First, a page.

Juiced players vs. juiced balls: Experts debate reasons for home run highs
Baseball was once known as America’s national pastime, yet the once innocent sport has become known for performance-enhancing drugs (PED) and most recently, questions about juiced baseballs.
The juiced baseball theory suggests Major League Baseball (MLB) has altered the baseball to increase scoring.
The difference between a regular baseball and a juiced ball is the density of the core. The core of a juiced baseball is more dense than a regular ball, providing players with more opportunities to hit a home run. But others insist that improved player training methods are behind the home run statistics.
This season, MLB players hit a total of 6,776 home runs, not including the postseason. That is 671 more than the previous mark of 6,105 set in 2017.
CBS Sports writer R.J. Anderson supported the juiced ball theory in an article written in May 2019.
“When paired with other changes, the result was a ball that had less ‘drag’ or that was more likely to travel quicker and longer than its predecessor.”
In a July 2019 USA Today article, MLB’s Commissioner Rob Manfred denied the balls were juiced when he said, “If we make a change to the ball, you will know about it before we change the baseball. We’re going to continue to be transparent.”
Santa Rosa Junior College Baseball
Head Coach Damon Neidlinger believes it’s the baseball players, not just the balls, who are behind the increase in home runs.
“Players are stronger,” he said. “The component of physically training yourself at a younger age is now widely accepted as a policy. If you go back 25 years ago you see a smaller and leaner body.”
The Washington Nationals’ Juan Soto, one of the youngest players in the 2019 season, turned pro when he was 20 years old; he hit 34 home runs this season. New York Mets rookie Pete Alonso, 24, broke the rookie home run record with 53.
The game has evolved with technology as a key to helping players see their swings in slow-motion and adjust accordingly. This not only happens in the major leagues, but also in college.
“There’s a lot of video technology. We do a lot of analyzing pro swings and comparing them to our college hitter swings, using pro techniques to help the college players see what they’re doing and what the best of game are doing at very high speeds,” Neidlinger said.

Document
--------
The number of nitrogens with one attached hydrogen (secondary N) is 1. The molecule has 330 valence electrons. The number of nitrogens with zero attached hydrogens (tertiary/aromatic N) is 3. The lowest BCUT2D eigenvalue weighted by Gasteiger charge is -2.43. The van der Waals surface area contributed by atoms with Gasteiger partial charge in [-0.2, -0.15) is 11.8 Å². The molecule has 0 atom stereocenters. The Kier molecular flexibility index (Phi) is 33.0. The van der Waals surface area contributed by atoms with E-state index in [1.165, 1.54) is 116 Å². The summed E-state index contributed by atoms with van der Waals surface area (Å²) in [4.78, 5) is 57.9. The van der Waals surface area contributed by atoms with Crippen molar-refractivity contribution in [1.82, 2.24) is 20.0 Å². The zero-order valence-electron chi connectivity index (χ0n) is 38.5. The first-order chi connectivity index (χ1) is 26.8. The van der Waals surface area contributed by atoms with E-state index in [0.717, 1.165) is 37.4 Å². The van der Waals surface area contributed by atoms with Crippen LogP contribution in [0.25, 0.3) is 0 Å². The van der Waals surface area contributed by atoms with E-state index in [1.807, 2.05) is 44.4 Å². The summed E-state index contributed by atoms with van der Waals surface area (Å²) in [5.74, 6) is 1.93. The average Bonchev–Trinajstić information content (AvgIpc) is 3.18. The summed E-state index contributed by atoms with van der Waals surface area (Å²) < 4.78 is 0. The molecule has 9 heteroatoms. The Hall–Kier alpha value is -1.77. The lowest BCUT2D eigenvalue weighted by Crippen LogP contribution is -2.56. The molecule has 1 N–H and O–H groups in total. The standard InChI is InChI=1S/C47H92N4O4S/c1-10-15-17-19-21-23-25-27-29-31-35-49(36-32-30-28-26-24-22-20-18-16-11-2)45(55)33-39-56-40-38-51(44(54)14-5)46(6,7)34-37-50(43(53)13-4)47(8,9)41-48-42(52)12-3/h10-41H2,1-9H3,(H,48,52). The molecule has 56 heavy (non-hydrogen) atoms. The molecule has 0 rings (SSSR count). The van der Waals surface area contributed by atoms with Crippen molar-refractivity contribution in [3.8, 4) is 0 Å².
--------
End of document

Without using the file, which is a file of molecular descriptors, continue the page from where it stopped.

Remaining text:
In the 2010 season, the Bear Cubs hit 15 home runs and scored 202 runs. A decade later, in 2019, the Bear Cubs hit 19 home runs and scored 306 runs.
It’s not only the hitters who are getting stronger, but also the pitchers. They are throwing harder, and the velocity of their fastball has gone up.
An August 2018 MLB.com article noted the average velocity of a four-seam fastball was currently 93.2 mph — or 1.1 mph faster than ten years ago.
In 2016, Aroldis Chapman from the New York Yankees threw a 105.7-mph fastball. No one has topped it.
“Ten to 12 years ago, the average speed of a fastball was 90.4 mph. Now it’s closer to 94-95 mph. It’s forcing [hitters] to be more mechanically efficient if they want to continue to play,” Neidlinger said.
Bear Cubs third baseman Logan Douglas said balls are coming in faster.
Douglas has been around the game since he was 5 and playing T-ball. He played baseball, basketball and football at Petaluma High School, but baseball was his true love.
In 2012, Douglas was a part of the Petaluma National Little League team that traveled to Williamsport, Pennsylvania, to play in the Little League World Series. The team ultimately lost in the U.S. championship game against Tennessee after making a dramatic comeback late in the game.
Playing for the championship is his favorite childhood memory.
“That’s going to be a big part of my life as long as I can remember. I still have a bunch of posters in my room from the LLWS,” Douglas said.